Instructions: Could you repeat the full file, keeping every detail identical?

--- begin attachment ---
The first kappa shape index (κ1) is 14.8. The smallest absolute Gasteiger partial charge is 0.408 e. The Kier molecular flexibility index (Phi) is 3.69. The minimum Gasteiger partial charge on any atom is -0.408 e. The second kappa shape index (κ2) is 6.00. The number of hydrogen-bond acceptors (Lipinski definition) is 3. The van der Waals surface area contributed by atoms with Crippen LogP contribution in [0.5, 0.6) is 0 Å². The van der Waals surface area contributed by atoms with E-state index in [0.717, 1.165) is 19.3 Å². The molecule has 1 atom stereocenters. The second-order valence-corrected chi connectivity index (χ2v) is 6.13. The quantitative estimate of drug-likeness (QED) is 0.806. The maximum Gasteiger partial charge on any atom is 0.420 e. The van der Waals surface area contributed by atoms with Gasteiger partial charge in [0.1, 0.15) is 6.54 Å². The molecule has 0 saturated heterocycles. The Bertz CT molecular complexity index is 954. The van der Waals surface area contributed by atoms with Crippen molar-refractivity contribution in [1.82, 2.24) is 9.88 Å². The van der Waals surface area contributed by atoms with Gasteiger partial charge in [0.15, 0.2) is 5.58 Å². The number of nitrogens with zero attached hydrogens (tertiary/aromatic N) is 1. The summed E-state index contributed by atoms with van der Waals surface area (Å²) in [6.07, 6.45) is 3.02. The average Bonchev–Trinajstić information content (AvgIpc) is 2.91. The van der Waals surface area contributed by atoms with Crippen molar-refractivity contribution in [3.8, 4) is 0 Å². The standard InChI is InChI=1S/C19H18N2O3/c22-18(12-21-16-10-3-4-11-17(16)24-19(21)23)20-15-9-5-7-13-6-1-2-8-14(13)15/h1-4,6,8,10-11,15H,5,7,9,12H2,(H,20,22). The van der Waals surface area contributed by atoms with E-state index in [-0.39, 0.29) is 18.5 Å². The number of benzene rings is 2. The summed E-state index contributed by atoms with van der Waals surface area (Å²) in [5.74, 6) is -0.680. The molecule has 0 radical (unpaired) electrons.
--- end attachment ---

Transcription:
The first kappa shape index (κ1) is 14.8. The smallest absolute Gasteiger partial charge is 0.408 e. The Kier molecular flexibility index (Phi) is 3.69. The minimum Gasteiger partial charge on any atom is -0.408 e. The second kappa shape index (κ2) is 6.00. The number of hydrogen-bond acceptors (Lipinski definition) is 3. The van der Waals surface area contributed by atoms with Crippen LogP contribution in [0.5, 0.6) is 0 Å². The van der Waals surface area contributed by atoms with E-state index in [0.717, 1.165) is 19.3 Å². The molecule has 1 atom stereocenters. The second-order valence-corrected chi connectivity index (χ2v) is 6.13. The quantitative estimate of drug-likeness (QED) is 0.806. The maximum Gasteiger partial charge on any atom is 0.420 e. The van der Waals surface area contributed by atoms with Gasteiger partial charge in [0.1, 0.15) is 6.54 Å². The molecule has 0 saturated heterocycles. The Bertz CT molecular complexity index is 954. The van der Waals surface area contributed by atoms with Crippen molar-refractivity contribution in [1.82, 2.24) is 9.88 Å². The van der Waals surface area contributed by atoms with Gasteiger partial charge in [0.15, 0.2) is 5.58 Å². The number of nitrogens with zero attached hydrogens (tertiary/aromatic N) is 1. The summed E-state index contributed by atoms with van der Waals surface area (Å²) in [6.07, 6.45) is 3.02. The average Bonchev–Trinajstić information content (AvgIpc) is 2.91. The van der Waals surface area contributed by atoms with Crippen molar-refractivity contribution in [3.8, 4) is 0 Å². The standard InChI is InChI=1S/C19H18N2O3/c22-18(12-21-16-10-3-4-11-17(16)24-19(21)23)20-15-9-5-7-13-6-1-2-8-14(13)15/h1-4,6,8,10-11,15H,5,7,9,12H2,(H,20,22). The van der Waals surface area contributed by atoms with E-state index in [-0.39, 0.29) is 18.5 Å². The number of benzene rings is 2. The summed E-state index contributed by atoms with van der Waals surface area (Å²) in [5.74, 6) is -0.680. The molecule has 0 radical (unpaired) electrons.